Despite negative connotations to the contrary, Mexican food can be nutritious as well as delicious, said Norma Munoz, proprietor of Mami’s Flavor Mexican Cuisine.
“Mexican food can be very healthy,” Munoz told Valley Women during a recent interview in front of her restaurant, located in the food court of Imperial Valley Mall, 3451 S. Dogwood Road.
“We can use a lot of vegetables, a lot of spices,” instead of unhealthy fats or gobs of cheese, she said.
The key is using natural ingredients teeming with flavor to add a satisfying dimension to the dishes, a notion which throws Tex-Mex, or Americanized Mexican food, right out the window.
For Munoz, a former practicing mental health therapist and native of Mexicali, nourishing food is an essential component in the overall health of the individual.
“One of the goals that I have now is [to connect] emotional well-being through food,” she said, adding that although she no longer practices as a mental health therapist, she still provides therapy of a different sort.
Munoz said she did not trade “being a therapist for selling tacos. It is part of the work that I need to do to be what I want to be.”
A family tradition
Mami’s is named for Munoz’s late mother, Maria Sedano.
“Mami’s, came from her,” Munoz said. “She passed away in 2008, and we opened in 2010.”
Sedano had operated a food truck in the Mexicali area when Munoz was a youngster, and some of the recipes at Mami’s originated from her mother, Munoz said.
Since Mami’s is located in the fast-paced environment of a food court, the food must be ready much more quickly than in a traditional sit-down Mexican restaurant, Munoz said.
“Especially in a mall, a lot of our clients have a 10-minute break or 30 minutes’ break,” she said. “It is not possible to make food like at a regular restaurant where you have to wait 10 or 20 minutes for the food.”
Munoz said her staff is trained to serve food to customers in about five minutes in optimal conditions.
“Sometimes it is a little more because we have a line, but if there is no line we don’t have a reason to wait more than five minutes to serve,” she said. “It is very fast.”
And although fast, the food is still of a sit-down restaurant quality, Munoz said, something that is maintained by fastidious amounts of advanced preparation.
“We start at 6 a.m. every morning, and we open at 10 a.m.,” she said. “Four hours to cook, and … four hours to prepare the vegetables, which is cabbage, lettuce, salsa and lemons.”
Munoz is not one to stand around and watch. She often can be found in the kitchen among her staff of about 12 employees with her sleeves rolled up past her elbows chopping, mixing and preparing her homemade cuisine.
When she is not cooking, Munoz spends at least six days a week — each a 12-hour work day — in her office.
“There is a lot of work, believe me,” she said with a knowing smile.
Munoz doesn’t mind the hard work and long hours though.
“I love this, which is not healthy,” she said. “It is not recommended for a business. You have to have the mind in the business, not the heart. I have both.”
And the hard work is necessary in Munoz’s pursuit of the American dream, she said, adding that she is a naturalized citizen.
Launching a new food line
Over the summer, Munoz launched a new “super foods” line of cuisine, she said, which includes quinoa, Couscous, tofu and hummus prepared with a Mexican twist.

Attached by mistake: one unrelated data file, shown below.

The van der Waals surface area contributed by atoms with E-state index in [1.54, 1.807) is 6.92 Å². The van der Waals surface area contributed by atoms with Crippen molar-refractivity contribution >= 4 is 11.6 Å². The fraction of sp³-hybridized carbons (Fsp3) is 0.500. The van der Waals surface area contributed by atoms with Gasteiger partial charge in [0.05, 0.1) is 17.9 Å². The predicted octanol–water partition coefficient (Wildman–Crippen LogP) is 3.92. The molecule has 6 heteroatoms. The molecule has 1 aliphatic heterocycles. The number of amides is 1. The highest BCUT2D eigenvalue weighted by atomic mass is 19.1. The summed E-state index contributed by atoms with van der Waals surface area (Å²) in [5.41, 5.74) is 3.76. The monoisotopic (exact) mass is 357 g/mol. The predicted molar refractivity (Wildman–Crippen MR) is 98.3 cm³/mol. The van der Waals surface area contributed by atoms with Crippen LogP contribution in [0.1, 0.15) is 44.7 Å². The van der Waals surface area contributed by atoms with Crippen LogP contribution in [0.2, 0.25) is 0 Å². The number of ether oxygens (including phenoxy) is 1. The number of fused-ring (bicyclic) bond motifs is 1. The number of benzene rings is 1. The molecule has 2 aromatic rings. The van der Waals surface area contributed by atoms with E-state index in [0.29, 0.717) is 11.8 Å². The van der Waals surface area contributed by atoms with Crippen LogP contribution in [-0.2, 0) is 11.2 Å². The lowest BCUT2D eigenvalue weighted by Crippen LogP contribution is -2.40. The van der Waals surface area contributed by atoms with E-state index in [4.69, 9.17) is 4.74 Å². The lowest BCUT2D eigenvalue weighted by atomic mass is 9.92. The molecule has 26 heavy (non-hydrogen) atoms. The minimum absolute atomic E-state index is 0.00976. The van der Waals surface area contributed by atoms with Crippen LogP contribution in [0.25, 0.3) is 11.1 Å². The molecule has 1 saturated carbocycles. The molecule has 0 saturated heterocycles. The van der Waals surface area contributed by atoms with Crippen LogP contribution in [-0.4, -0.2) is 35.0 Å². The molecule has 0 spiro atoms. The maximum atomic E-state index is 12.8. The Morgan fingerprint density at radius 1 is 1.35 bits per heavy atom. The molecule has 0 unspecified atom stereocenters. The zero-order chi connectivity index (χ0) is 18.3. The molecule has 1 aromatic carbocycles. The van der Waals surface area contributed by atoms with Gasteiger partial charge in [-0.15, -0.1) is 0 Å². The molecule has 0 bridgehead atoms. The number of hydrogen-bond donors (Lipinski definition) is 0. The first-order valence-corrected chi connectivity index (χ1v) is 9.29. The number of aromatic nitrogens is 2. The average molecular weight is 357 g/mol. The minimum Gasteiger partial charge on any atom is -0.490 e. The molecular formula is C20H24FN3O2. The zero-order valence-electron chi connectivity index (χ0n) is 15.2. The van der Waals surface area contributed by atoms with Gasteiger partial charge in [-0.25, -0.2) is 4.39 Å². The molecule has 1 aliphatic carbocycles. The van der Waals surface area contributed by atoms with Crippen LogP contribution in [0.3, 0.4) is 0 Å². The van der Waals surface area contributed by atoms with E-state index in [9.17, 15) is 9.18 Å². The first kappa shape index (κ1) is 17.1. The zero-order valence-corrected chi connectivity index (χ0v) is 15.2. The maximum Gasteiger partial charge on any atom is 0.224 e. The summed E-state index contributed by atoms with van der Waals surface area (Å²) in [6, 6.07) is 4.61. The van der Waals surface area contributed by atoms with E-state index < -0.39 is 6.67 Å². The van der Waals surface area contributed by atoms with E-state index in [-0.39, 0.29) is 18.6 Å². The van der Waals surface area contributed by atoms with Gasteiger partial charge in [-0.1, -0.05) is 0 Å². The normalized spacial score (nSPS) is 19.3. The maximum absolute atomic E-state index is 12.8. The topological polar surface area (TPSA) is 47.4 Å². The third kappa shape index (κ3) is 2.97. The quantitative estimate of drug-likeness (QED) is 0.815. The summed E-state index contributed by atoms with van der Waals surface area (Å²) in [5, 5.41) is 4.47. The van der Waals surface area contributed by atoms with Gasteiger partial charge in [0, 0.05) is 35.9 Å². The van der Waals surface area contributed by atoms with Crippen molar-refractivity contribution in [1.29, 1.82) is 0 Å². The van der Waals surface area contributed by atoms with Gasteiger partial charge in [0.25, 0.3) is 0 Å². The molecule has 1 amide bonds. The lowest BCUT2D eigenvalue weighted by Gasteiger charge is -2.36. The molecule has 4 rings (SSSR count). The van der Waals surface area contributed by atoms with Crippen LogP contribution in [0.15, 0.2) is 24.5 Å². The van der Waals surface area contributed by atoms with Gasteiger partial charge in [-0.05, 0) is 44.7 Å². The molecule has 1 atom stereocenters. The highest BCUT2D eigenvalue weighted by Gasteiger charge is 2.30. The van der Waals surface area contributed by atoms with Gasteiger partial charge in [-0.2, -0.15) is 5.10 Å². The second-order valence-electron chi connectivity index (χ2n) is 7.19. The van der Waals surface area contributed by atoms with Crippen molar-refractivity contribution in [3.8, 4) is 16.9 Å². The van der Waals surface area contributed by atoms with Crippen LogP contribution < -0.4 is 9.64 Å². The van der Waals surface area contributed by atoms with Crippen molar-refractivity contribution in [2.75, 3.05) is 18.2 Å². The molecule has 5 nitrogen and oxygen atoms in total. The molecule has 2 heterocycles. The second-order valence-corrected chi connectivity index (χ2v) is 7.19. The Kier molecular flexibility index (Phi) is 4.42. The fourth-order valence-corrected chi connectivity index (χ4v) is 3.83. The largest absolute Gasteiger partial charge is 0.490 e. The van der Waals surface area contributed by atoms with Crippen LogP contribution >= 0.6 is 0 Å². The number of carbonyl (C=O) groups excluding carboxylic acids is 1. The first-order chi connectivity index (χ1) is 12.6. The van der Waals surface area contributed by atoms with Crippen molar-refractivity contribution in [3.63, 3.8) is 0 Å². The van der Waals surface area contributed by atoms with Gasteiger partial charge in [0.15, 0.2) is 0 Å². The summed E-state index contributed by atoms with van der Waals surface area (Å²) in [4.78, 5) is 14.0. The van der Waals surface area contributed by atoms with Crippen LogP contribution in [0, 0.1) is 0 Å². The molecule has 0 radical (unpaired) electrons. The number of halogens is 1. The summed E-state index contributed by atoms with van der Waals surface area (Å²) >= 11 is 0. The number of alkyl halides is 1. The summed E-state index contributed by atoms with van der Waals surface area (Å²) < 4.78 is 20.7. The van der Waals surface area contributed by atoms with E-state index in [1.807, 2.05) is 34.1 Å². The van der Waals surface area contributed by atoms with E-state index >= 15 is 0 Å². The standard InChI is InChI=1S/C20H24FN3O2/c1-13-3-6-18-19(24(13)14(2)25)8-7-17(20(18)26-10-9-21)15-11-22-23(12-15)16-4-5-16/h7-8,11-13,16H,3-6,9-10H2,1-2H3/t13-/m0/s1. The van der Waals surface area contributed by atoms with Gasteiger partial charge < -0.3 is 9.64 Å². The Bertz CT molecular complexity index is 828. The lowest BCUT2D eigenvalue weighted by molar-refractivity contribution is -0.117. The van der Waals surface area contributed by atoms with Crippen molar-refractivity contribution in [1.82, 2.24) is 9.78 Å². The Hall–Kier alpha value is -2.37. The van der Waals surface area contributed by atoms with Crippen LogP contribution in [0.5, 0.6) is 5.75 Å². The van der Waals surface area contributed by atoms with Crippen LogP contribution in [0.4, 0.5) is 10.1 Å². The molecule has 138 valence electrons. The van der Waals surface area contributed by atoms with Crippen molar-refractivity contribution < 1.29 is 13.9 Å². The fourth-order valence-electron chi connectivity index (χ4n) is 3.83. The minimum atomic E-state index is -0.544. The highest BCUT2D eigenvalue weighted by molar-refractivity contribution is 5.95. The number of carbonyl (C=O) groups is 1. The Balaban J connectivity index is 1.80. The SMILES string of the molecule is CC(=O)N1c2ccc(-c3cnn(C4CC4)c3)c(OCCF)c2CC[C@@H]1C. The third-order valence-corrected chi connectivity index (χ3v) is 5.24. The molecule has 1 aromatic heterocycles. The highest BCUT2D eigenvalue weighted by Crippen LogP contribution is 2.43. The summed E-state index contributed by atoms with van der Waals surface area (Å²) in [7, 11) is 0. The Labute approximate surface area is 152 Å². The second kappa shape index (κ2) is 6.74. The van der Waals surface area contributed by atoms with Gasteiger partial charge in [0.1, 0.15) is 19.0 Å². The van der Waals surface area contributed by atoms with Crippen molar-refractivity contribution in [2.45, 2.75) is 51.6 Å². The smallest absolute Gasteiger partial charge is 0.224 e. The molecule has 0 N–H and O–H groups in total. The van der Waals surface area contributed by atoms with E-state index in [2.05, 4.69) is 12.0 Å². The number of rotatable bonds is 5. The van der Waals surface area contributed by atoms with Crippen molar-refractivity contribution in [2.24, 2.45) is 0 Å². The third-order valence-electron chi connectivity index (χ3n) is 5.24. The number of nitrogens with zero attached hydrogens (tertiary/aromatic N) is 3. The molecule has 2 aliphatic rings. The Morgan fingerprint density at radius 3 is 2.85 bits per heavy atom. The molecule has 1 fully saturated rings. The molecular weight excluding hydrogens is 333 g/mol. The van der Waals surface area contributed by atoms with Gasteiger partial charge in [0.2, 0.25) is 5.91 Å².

Munoz recommends pairing the super foods with the restaurant’s signature dish — barbacoa — and agua de jamaica, horchata or fresh-squeezed lemonade. The drinks continue on in the healthy vein because they are sweetened with only stevia and raw brown cane sugar instead of processed table sugar, Munoz said.
The plates are finished off with flour or corn tortillas, Munoz said.
“We make the corn tortillas and the flour tortillas from scratch,” she said. “Everything is handmade. It means that you can take a … meat plate without carbs or with a little carbs. It is very healthy.”
Munoz said she encourages her staff to taste the food they are preparing to make sure it is up to her carefully established standards.
“Every time I am here I eat what is in the line,” she said. “I always taste my food. I always tell the team, ‘try it, try it,’ because even if we made that with our recipe, it doesn’t mean that we don’t forget something. We must try it.”
When asked to divulge the proprietary special ingredient Munoz uses in her signature dishes, she answered, “Quality — quality in preparation, quality in products, quality in combinations, quality in time and quality in cooking.”
Munoz hopes this mantra will help her begin the process of opening new Mami’s franchises in the future.
For Munoz, such a success would be the ultimate fruition of her American dream, something she said she has worked tirelessly to do the right way.
“I came to the United States with the idea that I was going to follow the rules because I love to do that,” she said. “I have some obsessive-compulsive disorder. I feel totally Mexican-American. I fight for my values as a Mexican, and I fight for my values as an American. It comes together. If we are living here, why don’t we study English? Why don’t we make a career here?”
And although she can be considered a success story now, Munoz won’t rest until she finds personal satisfaction.
“I want to make big change for me, for my family [and] for my team,” she said.
Munoz’s husband, Renee Arvizo, an architect by trade, often lends a helping hand around the restaurant, and fronted the capital necessary to launch the restaurant in 2010.
Mami’s is open seven days a week. For more information, call (760) 353-0504.